(b) The physician determines that the risks of ordering low-THC cannabis are reasonable in light of the potential benefit for that patient. If a patient is younger than 18 years of age, a second physician must concur with this determination, and such determination must be documented in the patient’s medical record.
(c) The physician registers as the orderer of low-THC cannabis for the named patient on the compassionate use registry maintained by the department and updates the registry to reflect the contents of the order. The physician shall deactivate the patient’s registration when treatment is discontinued.
(d) The physician maintains a patient treatment plan that includes the dose, route of administration, planned duration, and monitoring of the patient’s symptoms and other indicators of tolerance or reaction to the low-THC cannabis.
(e) The physician submits the patient treatment plan quarterly to the University of Florida College of Pharmacy for research on the safety and efficacy of low-THC cannabis on patients.
(f) The physician obtains the voluntary informed consent of the patient or the patient’s legal guardian to treatment with low-THC cannabis after sufficiently explaining the current state of knowledge in the medical community of the effectiveness of treatment of the patient’s condition with low-THC cannabis, the medically acceptable alternatives, and the potential risks and side effects.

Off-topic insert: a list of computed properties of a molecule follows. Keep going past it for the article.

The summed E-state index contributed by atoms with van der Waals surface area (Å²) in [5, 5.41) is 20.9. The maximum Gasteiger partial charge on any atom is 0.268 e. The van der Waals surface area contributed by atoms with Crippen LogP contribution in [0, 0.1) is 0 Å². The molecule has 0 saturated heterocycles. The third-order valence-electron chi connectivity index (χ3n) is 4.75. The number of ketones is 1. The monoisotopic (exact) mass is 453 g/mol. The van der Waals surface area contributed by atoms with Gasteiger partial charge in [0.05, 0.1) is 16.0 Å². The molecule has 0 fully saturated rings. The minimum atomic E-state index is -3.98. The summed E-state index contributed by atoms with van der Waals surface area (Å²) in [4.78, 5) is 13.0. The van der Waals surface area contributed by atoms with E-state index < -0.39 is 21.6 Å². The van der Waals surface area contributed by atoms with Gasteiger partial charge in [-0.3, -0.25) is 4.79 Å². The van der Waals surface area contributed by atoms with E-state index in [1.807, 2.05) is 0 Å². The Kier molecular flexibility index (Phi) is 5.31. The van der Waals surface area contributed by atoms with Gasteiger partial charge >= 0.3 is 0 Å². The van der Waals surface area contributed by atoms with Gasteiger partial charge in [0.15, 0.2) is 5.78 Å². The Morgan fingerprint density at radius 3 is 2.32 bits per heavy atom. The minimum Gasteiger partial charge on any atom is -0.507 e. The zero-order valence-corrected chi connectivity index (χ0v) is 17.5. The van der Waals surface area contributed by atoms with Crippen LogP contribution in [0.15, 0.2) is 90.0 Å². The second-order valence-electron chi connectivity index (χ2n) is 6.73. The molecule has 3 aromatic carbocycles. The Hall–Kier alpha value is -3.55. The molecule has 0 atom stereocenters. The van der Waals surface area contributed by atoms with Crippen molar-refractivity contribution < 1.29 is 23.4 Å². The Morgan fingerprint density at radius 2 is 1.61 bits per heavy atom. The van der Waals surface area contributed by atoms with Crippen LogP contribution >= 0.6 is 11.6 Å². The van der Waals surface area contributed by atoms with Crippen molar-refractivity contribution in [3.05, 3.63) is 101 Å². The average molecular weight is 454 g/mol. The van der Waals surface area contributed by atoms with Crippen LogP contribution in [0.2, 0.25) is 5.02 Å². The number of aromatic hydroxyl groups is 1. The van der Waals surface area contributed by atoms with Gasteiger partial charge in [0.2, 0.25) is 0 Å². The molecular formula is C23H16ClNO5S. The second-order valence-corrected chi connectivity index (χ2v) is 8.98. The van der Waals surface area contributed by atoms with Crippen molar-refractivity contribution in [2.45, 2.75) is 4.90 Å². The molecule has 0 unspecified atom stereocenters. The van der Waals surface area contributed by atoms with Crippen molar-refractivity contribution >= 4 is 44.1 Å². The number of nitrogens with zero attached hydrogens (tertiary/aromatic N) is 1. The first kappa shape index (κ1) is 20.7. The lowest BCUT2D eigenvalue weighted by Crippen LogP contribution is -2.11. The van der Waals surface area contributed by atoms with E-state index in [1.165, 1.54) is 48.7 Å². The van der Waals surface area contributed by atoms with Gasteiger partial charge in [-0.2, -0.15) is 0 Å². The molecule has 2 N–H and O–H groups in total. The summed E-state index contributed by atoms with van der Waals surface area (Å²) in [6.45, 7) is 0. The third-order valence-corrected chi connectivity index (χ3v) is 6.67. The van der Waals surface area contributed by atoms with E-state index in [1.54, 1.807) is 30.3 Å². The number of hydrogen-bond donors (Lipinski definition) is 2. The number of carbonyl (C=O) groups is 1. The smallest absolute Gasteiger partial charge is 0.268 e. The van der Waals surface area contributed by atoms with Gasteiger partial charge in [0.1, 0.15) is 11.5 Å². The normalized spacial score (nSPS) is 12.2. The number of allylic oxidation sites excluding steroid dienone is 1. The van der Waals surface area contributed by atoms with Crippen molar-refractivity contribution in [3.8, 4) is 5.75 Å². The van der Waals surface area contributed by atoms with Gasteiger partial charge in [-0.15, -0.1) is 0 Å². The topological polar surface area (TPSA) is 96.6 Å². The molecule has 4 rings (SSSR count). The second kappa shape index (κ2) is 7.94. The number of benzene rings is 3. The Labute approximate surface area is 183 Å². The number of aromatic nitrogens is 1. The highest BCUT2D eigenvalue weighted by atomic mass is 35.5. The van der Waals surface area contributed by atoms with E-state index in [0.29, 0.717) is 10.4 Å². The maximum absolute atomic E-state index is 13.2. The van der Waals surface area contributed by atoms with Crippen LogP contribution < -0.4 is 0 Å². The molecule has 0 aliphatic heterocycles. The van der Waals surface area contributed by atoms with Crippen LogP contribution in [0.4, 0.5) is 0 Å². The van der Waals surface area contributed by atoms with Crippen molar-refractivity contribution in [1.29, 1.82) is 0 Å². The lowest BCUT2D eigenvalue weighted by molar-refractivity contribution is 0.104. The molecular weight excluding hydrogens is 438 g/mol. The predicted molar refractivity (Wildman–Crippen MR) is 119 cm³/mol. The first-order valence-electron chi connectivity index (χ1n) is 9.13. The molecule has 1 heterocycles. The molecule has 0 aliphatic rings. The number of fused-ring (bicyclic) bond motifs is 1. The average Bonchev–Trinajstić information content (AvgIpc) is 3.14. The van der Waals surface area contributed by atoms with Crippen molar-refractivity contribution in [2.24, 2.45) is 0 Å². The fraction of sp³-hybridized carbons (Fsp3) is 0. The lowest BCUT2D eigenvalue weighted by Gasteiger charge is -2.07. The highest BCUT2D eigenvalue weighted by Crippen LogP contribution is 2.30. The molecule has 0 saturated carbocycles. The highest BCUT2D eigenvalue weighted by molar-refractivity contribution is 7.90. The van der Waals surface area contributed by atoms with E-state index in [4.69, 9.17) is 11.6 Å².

(a) A physician commits a misdemeanor of the first degree, punishable as provided in s. 775.082 or s. 775.083, if the physician orders low-THC cannabis for a patient without a reasonable belief that the patient is suffering from:
1. Cancer or a physical medical condition that chronically produces symptoms of seizures or severe and persistent muscle spasms that can be treated with low-THC cannabis; or
2. Symptoms of cancer or a physical medical condition that chronically produces symptoms of seizures or severe and persistent muscle spasms that can be alleviated with low-THC cannabis.
(b) Any person who fraudulently represents that he or she has cancer or a physical medical condition that chronically produces symptoms of seizures or severe and persistent muscle spasms to a physician for the purpose of being ordered low-THC cannabis by such physician commits a misdemeanor of the first degree, punishable as provided in s. 775.082 or s. 775.083.